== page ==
The failure of the South African state at multiple levels to assure society of its commitment to building a social compact premised on compassion, integrity and accountability has not only eroded society’s confidence in its ability to put people before profits and political elites. It has also shattered the very bedrock of what holds a society together – trust. Sekoetlane Phamodi, AL Country Director in South Africa, reflects on how to build this trust back up again.

 

Trust and the accompanying social compact are important from a multitude of perspectives. There’s the trust that citizens and residents should have that our government will always marshal all of its capacity and resources at its disposal to serve us, the people. The trust we in our communities should have in each other and our leaders to keep our streets safe, our children protected and our most vulnerable cared for. Then there’s the trust that we, as civilians in our banal everyday interactions should have, that we will do the right thing by each other like wearing our masks to curb the spread of covid, reporting the water leak in our street when we see it to save the dwindling water supply we all share, and to kick up a fuss about being asked for a cool-drink or some other gratification to speed-up our access to public services.

This is the work we endeavour to do at the Accountability Lab in South Africa. We want to make governance work for people everywhere by working with active citizens, supporting responsible leaders and building accountable institutions. We are reimagining how to build accountability to support a world in which resources are used wisely, decisions benefit everyone fairly, and people lead secure lives. 

This work connects deeply to improving ethical leadership in our public institutions through our flagship campaign, Integrity Icon. Many South Africans would agree that our society has had enough of corruption and we find ourselves at a crossroads as to whether we are prepared to rebuild together for all, or if the road ahead should be framed by the aphorism, “g-d for us all and guluva for himself [everyone for themselves]”. Certainly, the latter is not an option.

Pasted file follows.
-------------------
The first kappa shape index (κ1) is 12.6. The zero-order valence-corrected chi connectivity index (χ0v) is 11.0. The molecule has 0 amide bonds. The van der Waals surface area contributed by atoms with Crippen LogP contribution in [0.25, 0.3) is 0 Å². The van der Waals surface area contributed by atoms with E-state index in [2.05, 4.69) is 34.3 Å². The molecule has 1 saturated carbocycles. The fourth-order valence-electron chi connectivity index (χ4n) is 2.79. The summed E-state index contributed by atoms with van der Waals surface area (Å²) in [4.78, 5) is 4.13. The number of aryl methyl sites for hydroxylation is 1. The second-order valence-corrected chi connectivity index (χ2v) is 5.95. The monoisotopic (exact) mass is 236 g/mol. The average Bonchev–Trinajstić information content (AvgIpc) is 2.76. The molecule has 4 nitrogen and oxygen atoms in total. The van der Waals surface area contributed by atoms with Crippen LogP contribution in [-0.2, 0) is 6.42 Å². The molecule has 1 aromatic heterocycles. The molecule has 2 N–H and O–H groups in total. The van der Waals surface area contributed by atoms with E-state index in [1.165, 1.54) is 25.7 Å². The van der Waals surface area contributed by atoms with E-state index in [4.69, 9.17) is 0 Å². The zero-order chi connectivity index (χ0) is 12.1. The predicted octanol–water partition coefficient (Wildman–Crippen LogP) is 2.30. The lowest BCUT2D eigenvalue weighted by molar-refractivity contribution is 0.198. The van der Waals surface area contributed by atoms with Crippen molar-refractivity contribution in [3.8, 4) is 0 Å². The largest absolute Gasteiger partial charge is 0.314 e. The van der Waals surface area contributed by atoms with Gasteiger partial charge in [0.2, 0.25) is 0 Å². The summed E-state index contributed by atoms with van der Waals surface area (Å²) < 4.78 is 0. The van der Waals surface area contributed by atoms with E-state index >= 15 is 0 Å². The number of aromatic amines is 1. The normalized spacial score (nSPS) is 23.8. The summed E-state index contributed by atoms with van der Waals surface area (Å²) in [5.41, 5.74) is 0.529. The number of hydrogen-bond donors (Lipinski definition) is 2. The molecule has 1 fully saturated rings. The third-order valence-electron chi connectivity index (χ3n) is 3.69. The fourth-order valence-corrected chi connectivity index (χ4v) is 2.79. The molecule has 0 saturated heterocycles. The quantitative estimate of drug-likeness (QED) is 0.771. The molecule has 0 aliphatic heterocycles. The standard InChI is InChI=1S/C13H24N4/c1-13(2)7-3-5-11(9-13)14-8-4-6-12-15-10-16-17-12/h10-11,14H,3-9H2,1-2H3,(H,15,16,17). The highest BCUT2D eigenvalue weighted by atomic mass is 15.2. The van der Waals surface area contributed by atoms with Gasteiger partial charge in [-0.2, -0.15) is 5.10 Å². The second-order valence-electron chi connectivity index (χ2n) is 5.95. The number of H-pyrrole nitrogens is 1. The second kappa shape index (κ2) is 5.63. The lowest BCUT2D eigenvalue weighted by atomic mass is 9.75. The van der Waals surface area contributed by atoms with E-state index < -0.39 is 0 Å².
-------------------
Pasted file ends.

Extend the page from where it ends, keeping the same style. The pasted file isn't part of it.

A lot of the emphasis in the anti-corruption work in South Africa, so far, has been about naming the deficiencies of our public services (and there are many), as well as shaming the public servants and political representatives who breach our trust by looting Covid-19 relief money, extracting sexual favours and bribes for services and so forth – demonstrating how low we have sunk as a people. This work is vitally important, but it’s not all the work that has to be done. I would dare to venture that the hardest work is that of surfacing and building convincing models of integrity, ethical leadership and service excellence which all of society can see ourselves in, and all of society can stand behind to support. 

Many of us, both in government and outside of it, do not readily take the opportunity to name where things are working, like the public health facilities which have so ably carried the overwhelming burden of care and vaccination under the pandemic, despite the limitations we all know they are weighed down by. Nor do we readily fame the extraordinary frontline personnel, from administrators and cleaners to doctors, nurses and community health facilitators, who have gone over and above the call of duty to make sure that everyone who needs it can access care, drugs, food, clothing, shelter and dignity under the violence of systemic poverty. 

Our work is to surface, celebrate, connect and support these Icons of Integrity who are everywhere, and with whom we interact daily. They are firefighters, like Deon Esau and Jocelin Flank at the City of Johannesburg Fire Department, who are training certified Community Emergency Response Teams to act as first responders in the fire emergencies that break out in their communities – usually Black and poor – while the state ramps up its capacity to do so. Public servants who use their time off-duty to get young people off the streets, out of trouble, and into structured leadership programs and maybe eventually become firefighters themselves.